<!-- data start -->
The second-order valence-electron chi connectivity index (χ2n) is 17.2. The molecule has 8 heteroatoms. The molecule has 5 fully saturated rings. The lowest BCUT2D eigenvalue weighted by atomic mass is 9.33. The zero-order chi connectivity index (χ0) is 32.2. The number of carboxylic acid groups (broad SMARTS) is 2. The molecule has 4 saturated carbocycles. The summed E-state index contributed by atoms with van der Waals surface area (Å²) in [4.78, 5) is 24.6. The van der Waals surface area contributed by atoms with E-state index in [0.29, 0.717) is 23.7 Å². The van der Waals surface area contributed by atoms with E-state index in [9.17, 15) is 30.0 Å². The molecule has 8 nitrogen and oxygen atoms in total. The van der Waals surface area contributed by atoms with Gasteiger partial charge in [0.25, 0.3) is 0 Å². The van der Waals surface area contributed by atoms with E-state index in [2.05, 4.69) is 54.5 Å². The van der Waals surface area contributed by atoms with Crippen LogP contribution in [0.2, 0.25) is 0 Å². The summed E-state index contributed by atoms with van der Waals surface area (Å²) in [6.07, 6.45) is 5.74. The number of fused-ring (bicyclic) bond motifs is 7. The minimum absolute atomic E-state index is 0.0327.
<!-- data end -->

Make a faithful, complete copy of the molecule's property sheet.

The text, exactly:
The second-order valence-electron chi connectivity index (χ2n) is 17.2. The molecule has 8 heteroatoms. The molecule has 5 fully saturated rings. The lowest BCUT2D eigenvalue weighted by atomic mass is 9.33. The zero-order chi connectivity index (χ0) is 32.2. The number of carboxylic acid groups (broad SMARTS) is 2. The molecule has 4 saturated carbocycles. The summed E-state index contributed by atoms with van der Waals surface area (Å²) in [4.78, 5) is 24.6. The van der Waals surface area contributed by atoms with E-state index in [0.29, 0.717) is 23.7 Å². The van der Waals surface area contributed by atoms with E-state index in [9.17, 15) is 30.0 Å². The molecule has 8 nitrogen and oxygen atoms in total. The van der Waals surface area contributed by atoms with Gasteiger partial charge in [0.25, 0.3) is 0 Å². The van der Waals surface area contributed by atoms with E-state index in [2.05, 4.69) is 54.5 Å². The van der Waals surface area contributed by atoms with Crippen LogP contribution in [0.2, 0.25) is 0 Å². The summed E-state index contributed by atoms with van der Waals surface area (Å²) in [6.07, 6.45) is 5.74. The number of fused-ring (bicyclic) bond motifs is 7. The minimum absolute atomic E-state index is 0.0327.